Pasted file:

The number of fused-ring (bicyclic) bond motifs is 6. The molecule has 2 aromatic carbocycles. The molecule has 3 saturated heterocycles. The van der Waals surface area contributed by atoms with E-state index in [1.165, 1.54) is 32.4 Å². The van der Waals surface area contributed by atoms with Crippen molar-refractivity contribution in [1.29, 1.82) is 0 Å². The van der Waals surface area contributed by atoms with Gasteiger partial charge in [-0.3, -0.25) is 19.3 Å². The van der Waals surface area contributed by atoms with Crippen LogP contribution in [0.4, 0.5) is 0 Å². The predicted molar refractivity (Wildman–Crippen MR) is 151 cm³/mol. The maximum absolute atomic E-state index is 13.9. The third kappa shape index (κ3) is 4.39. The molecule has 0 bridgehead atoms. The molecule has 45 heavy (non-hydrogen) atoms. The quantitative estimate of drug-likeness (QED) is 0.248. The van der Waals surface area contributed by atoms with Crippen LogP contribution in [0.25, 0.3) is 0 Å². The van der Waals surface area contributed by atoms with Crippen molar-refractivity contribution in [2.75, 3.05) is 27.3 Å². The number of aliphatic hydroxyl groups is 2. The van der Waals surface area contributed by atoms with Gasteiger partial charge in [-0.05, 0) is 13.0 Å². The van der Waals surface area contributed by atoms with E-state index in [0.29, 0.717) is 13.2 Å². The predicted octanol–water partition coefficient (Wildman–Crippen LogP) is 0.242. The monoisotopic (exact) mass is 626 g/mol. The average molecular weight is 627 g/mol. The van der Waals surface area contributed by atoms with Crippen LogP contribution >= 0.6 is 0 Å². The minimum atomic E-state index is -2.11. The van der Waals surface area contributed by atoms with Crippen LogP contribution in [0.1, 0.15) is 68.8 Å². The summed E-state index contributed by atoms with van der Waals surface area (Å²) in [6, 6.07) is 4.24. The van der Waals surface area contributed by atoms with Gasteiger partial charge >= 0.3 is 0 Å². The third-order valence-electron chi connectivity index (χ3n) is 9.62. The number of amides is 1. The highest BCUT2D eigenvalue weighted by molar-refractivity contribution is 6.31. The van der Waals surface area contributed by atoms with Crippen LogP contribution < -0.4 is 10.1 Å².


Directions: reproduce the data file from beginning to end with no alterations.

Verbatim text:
The number of fused-ring (bicyclic) bond motifs is 6. The molecule has 2 aromatic carbocycles. The molecule has 3 saturated heterocycles. The van der Waals surface area contributed by atoms with E-state index in [1.165, 1.54) is 32.4 Å². The van der Waals surface area contributed by atoms with Crippen molar-refractivity contribution in [1.29, 1.82) is 0 Å². The van der Waals surface area contributed by atoms with Gasteiger partial charge in [-0.3, -0.25) is 19.3 Å². The van der Waals surface area contributed by atoms with Crippen LogP contribution in [0.4, 0.5) is 0 Å². The predicted molar refractivity (Wildman–Crippen MR) is 151 cm³/mol. The maximum absolute atomic E-state index is 13.9. The third kappa shape index (κ3) is 4.39. The molecule has 0 bridgehead atoms. The molecule has 45 heavy (non-hydrogen) atoms. The quantitative estimate of drug-likeness (QED) is 0.248. The van der Waals surface area contributed by atoms with Crippen LogP contribution in [0.25, 0.3) is 0 Å². The van der Waals surface area contributed by atoms with Crippen molar-refractivity contribution in [2.75, 3.05) is 27.3 Å². The number of aliphatic hydroxyl groups is 2. The van der Waals surface area contributed by atoms with Gasteiger partial charge in [-0.05, 0) is 13.0 Å². The van der Waals surface area contributed by atoms with E-state index in [0.29, 0.717) is 13.2 Å². The predicted octanol–water partition coefficient (Wildman–Crippen LogP) is 0.242. The monoisotopic (exact) mass is 626 g/mol. The average molecular weight is 627 g/mol. The van der Waals surface area contributed by atoms with Crippen LogP contribution >= 0.6 is 0 Å². The minimum atomic E-state index is -2.11. The van der Waals surface area contributed by atoms with Crippen LogP contribution in [0.1, 0.15) is 68.8 Å². The summed E-state index contributed by atoms with van der Waals surface area (Å²) in [6, 6.07) is 4.24. The van der Waals surface area contributed by atoms with Gasteiger partial charge >= 0.3 is 0 Å². The third-order valence-electron chi connectivity index (χ3n) is 9.62. The number of amides is 1. The highest BCUT2D eigenvalue weighted by molar-refractivity contribution is 6.31. The van der Waals surface area contributed by atoms with Crippen LogP contribution < -0.4 is 10.1 Å².